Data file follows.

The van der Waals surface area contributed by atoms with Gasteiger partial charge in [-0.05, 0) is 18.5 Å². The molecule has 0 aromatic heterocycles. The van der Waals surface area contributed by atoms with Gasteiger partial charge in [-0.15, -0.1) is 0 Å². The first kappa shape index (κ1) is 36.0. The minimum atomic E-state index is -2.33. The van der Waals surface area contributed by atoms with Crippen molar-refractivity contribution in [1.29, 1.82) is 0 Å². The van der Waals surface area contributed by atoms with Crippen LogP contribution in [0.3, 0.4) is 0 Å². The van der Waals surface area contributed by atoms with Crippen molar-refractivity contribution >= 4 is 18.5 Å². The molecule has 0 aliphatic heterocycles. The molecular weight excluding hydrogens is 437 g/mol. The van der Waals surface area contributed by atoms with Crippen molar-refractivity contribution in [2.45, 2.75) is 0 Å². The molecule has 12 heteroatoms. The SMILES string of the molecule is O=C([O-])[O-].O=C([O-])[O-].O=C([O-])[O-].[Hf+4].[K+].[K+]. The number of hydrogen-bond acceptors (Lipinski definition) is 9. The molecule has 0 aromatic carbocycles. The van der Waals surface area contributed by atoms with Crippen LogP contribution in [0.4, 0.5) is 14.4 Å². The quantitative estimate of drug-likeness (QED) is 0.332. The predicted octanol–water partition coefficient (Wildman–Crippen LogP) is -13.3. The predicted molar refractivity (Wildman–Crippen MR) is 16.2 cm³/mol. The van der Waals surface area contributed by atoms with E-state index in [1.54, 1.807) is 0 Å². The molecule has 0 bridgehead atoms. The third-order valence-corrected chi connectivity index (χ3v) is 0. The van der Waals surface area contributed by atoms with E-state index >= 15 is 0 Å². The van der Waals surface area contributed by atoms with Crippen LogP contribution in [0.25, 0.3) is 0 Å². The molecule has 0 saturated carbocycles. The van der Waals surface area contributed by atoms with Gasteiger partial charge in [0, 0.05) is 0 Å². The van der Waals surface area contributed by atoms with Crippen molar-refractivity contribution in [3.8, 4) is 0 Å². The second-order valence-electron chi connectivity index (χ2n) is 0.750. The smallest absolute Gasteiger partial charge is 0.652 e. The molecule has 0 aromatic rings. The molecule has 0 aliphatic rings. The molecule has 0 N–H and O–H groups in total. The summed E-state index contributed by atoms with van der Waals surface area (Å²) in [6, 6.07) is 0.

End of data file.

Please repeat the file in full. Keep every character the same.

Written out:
The van der Waals surface area contributed by atoms with Gasteiger partial charge in [-0.05, 0) is 18.5 Å². The molecule has 0 aromatic heterocycles. The van der Waals surface area contributed by atoms with Gasteiger partial charge in [-0.15, -0.1) is 0 Å². The first kappa shape index (κ1) is 36.0. The minimum atomic E-state index is -2.33. The van der Waals surface area contributed by atoms with Crippen molar-refractivity contribution in [1.29, 1.82) is 0 Å². The van der Waals surface area contributed by atoms with Crippen LogP contribution in [0.3, 0.4) is 0 Å². The van der Waals surface area contributed by atoms with Crippen molar-refractivity contribution >= 4 is 18.5 Å². The molecule has 0 aliphatic heterocycles. The molecular weight excluding hydrogens is 437 g/mol. The van der Waals surface area contributed by atoms with Crippen molar-refractivity contribution in [2.45, 2.75) is 0 Å². The molecule has 12 heteroatoms. The SMILES string of the molecule is O=C([O-])[O-].O=C([O-])[O-].O=C([O-])[O-].[Hf+4].[K+].[K+]. The number of hydrogen-bond acceptors (Lipinski definition) is 9. The molecule has 0 aromatic carbocycles. The van der Waals surface area contributed by atoms with Crippen LogP contribution in [0.4, 0.5) is 14.4 Å². The quantitative estimate of drug-likeness (QED) is 0.332. The predicted octanol–water partition coefficient (Wildman–Crippen LogP) is -13.3. The predicted molar refractivity (Wildman–Crippen MR) is 16.2 cm³/mol. The van der Waals surface area contributed by atoms with E-state index in [1.54, 1.807) is 0 Å². The molecule has 0 bridgehead atoms. The third-order valence-corrected chi connectivity index (χ3v) is 0. The van der Waals surface area contributed by atoms with E-state index >= 15 is 0 Å². The van der Waals surface area contributed by atoms with Crippen LogP contribution in [0.25, 0.3) is 0 Å². The molecule has 0 saturated carbocycles. The van der Waals surface area contributed by atoms with Gasteiger partial charge in [0, 0.05) is 0 Å². The van der Waals surface area contributed by atoms with Crippen molar-refractivity contribution in [3.8, 4) is 0 Å². The second-order valence-electron chi connectivity index (χ2n) is 0.750. The smallest absolute Gasteiger partial charge is 0.652 e. The molecule has 0 aromatic rings. The molecule has 0 aliphatic rings. The molecule has 0 N–H and O–H groups in total. The summed E-state index contributed by atoms with van der Waals surface area (Å²) in [6, 6.07) is 0.